Section: New Results
Register Allocation and ssa Form Properties
The work presented in this section is a joint work with members of the cec team at stm icroelectronics. It is the natural extension of the work described in Section 6.2 . It deals with the following problems related with register allocation: spilling, coalescing, and splitting. Register allocation consists in allocating abstract variables to physical registers, spilling chooses which variables to store in memory when there are too few registers to store all of them, coalescing is used to regroup two variables into one when possible, hence reducing the number of variables, and splitting does the converse. Understanding the interactions between these three techniques is the heart of our work.
Register allocation Register allocation is one of the most studied problems in compilation. It is considered as an NP-complete problem since Chaitin et al., in 1981, modeled the problem of assigning temporary variables to k machine registers as the problem of coloring, with k colors, the interference graph associated to the variables. The fact that the interference graph can be arbitrary proves the NP-completeness of this formulation. However, this original proof does not really show where the complexity of register allocation comes from. Recently, the re-discovery that interference graphs of SSA programs can be colored in polynomial time raised the question: Can we use SSA to do register allocation in polynomial time, without contradicting Chaitin et al's NP-completeness result? To address such a question and, more generally, the complexity of register allocation, we have revisited Chaitin et al's proof to identify the interactions between spilling, coalescing/splitting, critical edges, and coloring. Our study shows that the NP-completeness of register allocation is not due to the coloring phase, as may suggest a misinterpretation of the reduction of Chaitin et al. from graph k-coloring. If live-range splitting is taken into account, deciding if k registers are enough or if some spilling is necessary is not as hard as one might think. The NP-completeness of register allocation is due to three factors: the presence of critical edges or not, the optimization of spilling costs (if k registers are not enough) and of coalescing costs, i.e., which live-ranges should be fused while keeping the graph k-colorable. These results have been presented at WDDD  and LCPC  .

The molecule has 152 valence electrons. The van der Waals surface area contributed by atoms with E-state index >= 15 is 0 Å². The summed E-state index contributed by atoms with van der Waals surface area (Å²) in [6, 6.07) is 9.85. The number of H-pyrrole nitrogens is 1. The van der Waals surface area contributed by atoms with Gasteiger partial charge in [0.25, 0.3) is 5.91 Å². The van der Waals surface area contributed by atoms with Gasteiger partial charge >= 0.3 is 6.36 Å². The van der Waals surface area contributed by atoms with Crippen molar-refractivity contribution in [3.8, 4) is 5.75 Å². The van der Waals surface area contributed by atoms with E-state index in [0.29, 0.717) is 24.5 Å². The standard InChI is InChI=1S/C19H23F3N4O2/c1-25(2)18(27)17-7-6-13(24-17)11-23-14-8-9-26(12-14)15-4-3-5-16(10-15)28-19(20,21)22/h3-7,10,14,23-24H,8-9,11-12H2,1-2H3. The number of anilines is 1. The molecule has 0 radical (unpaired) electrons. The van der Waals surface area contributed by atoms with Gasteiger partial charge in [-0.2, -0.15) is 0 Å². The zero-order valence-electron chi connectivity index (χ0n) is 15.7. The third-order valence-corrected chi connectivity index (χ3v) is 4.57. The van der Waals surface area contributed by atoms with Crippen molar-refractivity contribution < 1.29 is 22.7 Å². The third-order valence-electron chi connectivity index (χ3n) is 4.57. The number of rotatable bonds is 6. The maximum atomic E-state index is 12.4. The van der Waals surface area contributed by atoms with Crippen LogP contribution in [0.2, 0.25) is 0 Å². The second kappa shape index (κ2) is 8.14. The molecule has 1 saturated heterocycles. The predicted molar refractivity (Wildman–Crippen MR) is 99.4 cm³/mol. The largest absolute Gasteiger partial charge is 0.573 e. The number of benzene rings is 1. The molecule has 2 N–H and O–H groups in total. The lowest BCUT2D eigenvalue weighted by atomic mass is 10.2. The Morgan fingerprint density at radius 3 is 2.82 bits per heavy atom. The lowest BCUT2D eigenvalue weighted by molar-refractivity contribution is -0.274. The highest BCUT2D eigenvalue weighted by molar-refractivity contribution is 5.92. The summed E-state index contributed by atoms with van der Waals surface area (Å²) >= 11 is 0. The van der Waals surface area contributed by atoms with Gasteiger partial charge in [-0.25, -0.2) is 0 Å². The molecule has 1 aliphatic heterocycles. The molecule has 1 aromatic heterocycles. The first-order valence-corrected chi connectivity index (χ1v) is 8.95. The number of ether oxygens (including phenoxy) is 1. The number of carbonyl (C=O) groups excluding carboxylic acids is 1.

Critical edges A critical edge is an edge of the control flow graph whose predecessor block has more than one successor and whose successor block has more than one predecessor. Forbidding live-range splitting on critical edges makes the coloring problem NP-complete. Similarly the presence of critical edges makes the translation out of SSA form difficult (see Section 6.2 ) and most existing approaches are not able to handle code with critical edges. However, some real codes (supported by some compilers) do contain critical edges that the compiler is not able to split (abnormal edges). Also, splitting an edge has a cost, and it might be preferable not to split an edge of high execution frequency. We have introduced a new technique called parallel-copy motion. Basically, the copies related to a split can be moved backward or forward the edge; a parallel-copy moved backward on the predecessor block should be compensated by a reverse parallel copy on the other outgoing edges of this block; the process has to be iterated and of course could loop and lead to an inconsistency. Determining whether this inconsistency is avoidable or not is precisely where the hardness of coloring comes from. Our experiments have shown that, in practice, for the benchmark suites available from our collaboration with stm icroelectronics, this problem can be solved in polynomial time and critical edges can be efficiently handled this way. We are currently writing a research report presenting these results.